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For almost the entirety of the yearlong Measure S campaign that culminates next week with the March 7 election, the architect behind the controversial ballot measure, Michael Weinstein, has stayed out of the picture. Perhaps conscious of his lighting-rod status as a prize-fighting pugilist in local politics, Weinstein avoided the press, allowing his surrogates to be the face of the multimillion-dollar campaign that aims to clean up what they characterize as a septic, pay-to-play culture at City Hall that has long dictated real estate development in Los Angeles.
But with just days to go before voters head to the polls, Weinstein — no stranger to bare-knuckle political fights and with the scars and scalps to prove it — is back and is in no mood to turn the other cheek.
“The whole campaign on the ‘no’ side is trying to personalize this because they want to change the subject,” Weinstein told THR at a Feb. 28 press conference on Sunset Boulevard, a few blocks from the headquarters of the AIDS Healthcare Foundation which he has overseen for the last 30 years. “I haven’t responded to the personal attacks against me. And there is plenty to go after with these people — but we are not doing it. And the reason is, that’s not the point. They want to change the subject because they cannot win. Nobody can defend a pay-to-play system.”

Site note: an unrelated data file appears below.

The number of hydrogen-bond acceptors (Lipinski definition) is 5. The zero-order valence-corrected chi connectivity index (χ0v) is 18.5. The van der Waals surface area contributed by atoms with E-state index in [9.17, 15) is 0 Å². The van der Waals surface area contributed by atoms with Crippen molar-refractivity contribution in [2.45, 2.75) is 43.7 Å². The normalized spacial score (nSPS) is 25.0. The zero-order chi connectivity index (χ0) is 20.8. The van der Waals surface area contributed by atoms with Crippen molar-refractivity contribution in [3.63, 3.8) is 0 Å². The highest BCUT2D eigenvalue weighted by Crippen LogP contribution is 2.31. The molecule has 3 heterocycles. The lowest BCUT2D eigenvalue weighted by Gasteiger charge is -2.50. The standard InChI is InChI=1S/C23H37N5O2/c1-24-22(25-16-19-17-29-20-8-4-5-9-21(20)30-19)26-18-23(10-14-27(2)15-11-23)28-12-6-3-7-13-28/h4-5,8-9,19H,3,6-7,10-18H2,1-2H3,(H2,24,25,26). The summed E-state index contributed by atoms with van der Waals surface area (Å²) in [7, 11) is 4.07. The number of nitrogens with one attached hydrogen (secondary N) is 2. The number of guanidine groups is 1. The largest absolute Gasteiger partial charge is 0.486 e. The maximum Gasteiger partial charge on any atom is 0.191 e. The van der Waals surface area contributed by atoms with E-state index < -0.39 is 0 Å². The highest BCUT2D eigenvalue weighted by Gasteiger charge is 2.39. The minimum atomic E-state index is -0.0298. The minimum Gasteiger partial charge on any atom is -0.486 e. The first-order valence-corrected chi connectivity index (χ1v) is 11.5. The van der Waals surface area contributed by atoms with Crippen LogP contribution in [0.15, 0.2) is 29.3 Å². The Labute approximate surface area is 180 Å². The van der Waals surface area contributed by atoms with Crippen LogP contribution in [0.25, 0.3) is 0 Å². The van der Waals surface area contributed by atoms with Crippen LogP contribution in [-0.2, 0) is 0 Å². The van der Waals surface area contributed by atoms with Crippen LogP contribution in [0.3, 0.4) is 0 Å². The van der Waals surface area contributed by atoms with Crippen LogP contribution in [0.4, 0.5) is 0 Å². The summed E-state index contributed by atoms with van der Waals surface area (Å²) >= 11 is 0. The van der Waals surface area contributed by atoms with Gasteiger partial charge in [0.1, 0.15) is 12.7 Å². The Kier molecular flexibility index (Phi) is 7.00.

Measure S is but the latest ballot measure campaign waged by the 64-year-old Weinstein and he has come under fire for even mounting the $2.5 million effort because of its focus on real estate development. According to his critics, a real estate-focused initiative clearly falls outside the stated mission of a non-profit like the AIDS Healthcare Foundation, and Measure S is part of larger pattern of Weinstein and his foundation going rogue in their political efforts.
Recently, the AIDS Healthcare Foundation contributed more than $19 million to back Proposition 60, which would have required condom use in adult film production, and Proposition 61, which sought to lower the prices state agencies pay for prescription drugs. Both of those measures failed but resulted in the Free Speech Coalition, a trade association for the adult entertainment industry, filing a formal complaint with the Treasurer Inspector General for Tax Administration, accusing Weinstein of improper political spending (the Free Speech Coalition lobbied heavily against Proposition 60).